Red Shoulder Hawk

Red Shoulder Hawk

Tuesday, January 10, 2006

Native trees attract native birds

The City of Alameda planted trees out front of the house years ago. I love mine for the same reason my neighbor hates hers: they make thousands of flowers for the bees to come to, and then thousands of berries which attract birds. There's always quite a mess on the sidewalk. These trees grow brilliantly although we pretty much ignore them, so I suspect they are California natives.

My other clue is that Waxwings come through and strip about half the berries off the trees. They could be Bohemian Waxwings, but it's far more likely they are Cedar Waxwings. As an artist, I get a real kick out of their tailfeathers: it looks like someone dipped them in a very shallow tray of lime green paint!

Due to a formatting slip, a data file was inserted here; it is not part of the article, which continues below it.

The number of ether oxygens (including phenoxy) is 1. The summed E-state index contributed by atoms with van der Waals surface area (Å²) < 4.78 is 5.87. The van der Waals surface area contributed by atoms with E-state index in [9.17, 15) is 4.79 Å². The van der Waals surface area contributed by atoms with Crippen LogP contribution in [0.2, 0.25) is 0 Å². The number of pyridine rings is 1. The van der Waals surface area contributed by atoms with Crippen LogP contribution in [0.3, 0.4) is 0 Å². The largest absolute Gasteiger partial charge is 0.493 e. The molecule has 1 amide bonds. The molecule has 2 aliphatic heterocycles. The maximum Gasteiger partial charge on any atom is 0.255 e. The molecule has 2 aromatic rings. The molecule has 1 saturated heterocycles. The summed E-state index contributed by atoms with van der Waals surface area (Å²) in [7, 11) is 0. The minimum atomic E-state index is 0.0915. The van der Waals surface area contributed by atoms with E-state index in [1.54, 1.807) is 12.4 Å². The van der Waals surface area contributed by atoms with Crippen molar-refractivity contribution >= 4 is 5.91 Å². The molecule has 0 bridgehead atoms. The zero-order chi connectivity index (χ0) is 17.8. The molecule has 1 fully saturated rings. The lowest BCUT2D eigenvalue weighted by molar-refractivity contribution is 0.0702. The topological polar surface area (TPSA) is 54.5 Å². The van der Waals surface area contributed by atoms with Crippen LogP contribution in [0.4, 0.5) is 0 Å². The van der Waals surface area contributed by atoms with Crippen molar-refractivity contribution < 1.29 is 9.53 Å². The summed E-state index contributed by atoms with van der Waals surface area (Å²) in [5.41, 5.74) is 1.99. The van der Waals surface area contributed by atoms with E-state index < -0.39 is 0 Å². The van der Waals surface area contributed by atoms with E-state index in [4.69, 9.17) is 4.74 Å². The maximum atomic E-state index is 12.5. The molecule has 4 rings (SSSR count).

They're very gregarious and feed in a flock, singing to each other. They seem to come through just once a year. I really welcome their appearance, since I'm usually faced with invasive species such as the Starling and their awful, demanding chirp.

I'm very in favor of restoring habitat so that native songbirds have more opportunity to compete with weed species. With some clever planning, it seems like urban environments could be very welcoming to native species (while still providing what people need from a city).

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